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10 Weird Things That Predict Divorce, According To Science, Because There's Another Reason ...

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posted on Apr, 27 2016 @ 04:36 PM
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Amanda Chatel
April 24, 2015 Lifestyle

FULL TITLE:
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"10 Weird Things That Predict Divorce, According To Science, Because There's Another Reason Your 45-Minute Commute Is Ruining Your Life"

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www.bustle.com...

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According to experts, there are many behaviors that can predict divorce. Some are completely obvious, like when the person you married slept with all your friends then ran off with your sister. Then there are other things, like finances— which is statistically the number-one thing couples argue about. While both these and a plethora of other reasons make total sense in regards to why some people might call it quits, there are other, more absurd reasons people might opt for divorce … you know, like having a daughter.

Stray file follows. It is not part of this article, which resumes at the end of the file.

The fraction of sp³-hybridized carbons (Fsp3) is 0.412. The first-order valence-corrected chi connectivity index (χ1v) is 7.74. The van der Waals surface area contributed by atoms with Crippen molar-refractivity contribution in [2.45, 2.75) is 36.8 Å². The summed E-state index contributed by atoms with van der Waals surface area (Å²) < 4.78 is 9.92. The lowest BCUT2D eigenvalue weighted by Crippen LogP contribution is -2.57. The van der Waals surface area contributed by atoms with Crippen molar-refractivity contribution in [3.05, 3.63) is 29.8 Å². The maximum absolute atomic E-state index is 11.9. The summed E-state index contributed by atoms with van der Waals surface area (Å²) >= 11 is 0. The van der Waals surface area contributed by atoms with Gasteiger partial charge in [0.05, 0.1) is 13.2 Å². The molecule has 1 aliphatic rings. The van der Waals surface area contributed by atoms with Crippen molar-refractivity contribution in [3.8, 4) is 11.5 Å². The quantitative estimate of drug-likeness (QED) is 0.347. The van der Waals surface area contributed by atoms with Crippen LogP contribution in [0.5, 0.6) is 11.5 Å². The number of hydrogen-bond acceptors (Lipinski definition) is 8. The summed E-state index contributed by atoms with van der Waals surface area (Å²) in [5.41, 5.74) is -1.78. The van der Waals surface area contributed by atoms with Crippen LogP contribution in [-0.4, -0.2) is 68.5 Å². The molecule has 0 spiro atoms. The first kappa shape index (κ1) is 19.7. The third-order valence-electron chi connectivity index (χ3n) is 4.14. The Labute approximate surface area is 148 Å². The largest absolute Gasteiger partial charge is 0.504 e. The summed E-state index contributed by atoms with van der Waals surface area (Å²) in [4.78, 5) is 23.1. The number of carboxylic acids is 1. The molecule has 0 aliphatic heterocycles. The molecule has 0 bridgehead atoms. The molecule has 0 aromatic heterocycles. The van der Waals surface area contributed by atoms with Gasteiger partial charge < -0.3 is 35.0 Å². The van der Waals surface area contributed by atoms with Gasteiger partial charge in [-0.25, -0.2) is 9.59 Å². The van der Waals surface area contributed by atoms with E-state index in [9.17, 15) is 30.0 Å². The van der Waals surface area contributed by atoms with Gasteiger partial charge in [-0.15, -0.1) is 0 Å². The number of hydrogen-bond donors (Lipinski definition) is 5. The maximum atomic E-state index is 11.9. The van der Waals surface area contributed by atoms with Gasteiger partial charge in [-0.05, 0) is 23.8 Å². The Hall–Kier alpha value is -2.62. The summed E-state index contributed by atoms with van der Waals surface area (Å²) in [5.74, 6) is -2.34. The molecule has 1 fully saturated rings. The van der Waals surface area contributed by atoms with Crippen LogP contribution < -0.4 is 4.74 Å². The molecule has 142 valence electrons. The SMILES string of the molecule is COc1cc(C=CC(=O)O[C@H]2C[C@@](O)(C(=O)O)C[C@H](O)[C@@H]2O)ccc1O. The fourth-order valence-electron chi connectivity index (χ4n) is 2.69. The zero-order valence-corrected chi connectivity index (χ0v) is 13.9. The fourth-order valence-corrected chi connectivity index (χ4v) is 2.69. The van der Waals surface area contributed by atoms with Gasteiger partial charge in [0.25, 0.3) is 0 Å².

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1. Having an online affair
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2. Spending More Than $20,000 On Your Wedding
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5. Having A Commute Longer Than 45 Minutes
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7. Rolling Your Eyes At Your Partner [This one is actually very significant--a sign of underlying demeaning disgust with the other person]
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Now, PLEASE folks . . . this is a generic, generalized thing. One could have several such items true in their life and still maintain a durable long term relationship. I say--"could." The odds might be otherwise but there are exceptions to general relationship findings all the time. In other words--avoid freaking out if you score in the critical direction on a few items. Now, more than 2-3, I'd be getting some marriage counseling, if it was me--but mileage may vary.

I think the paragraph discussions of each item are important and give plenty of rational support for why each item is significant toward the risk of divorce.

I am skeptical that correcting any 1-3 items would prevent divorce in and of itself. I think the underlying dynamics involved would need addressed as well as merely stopping the item being true.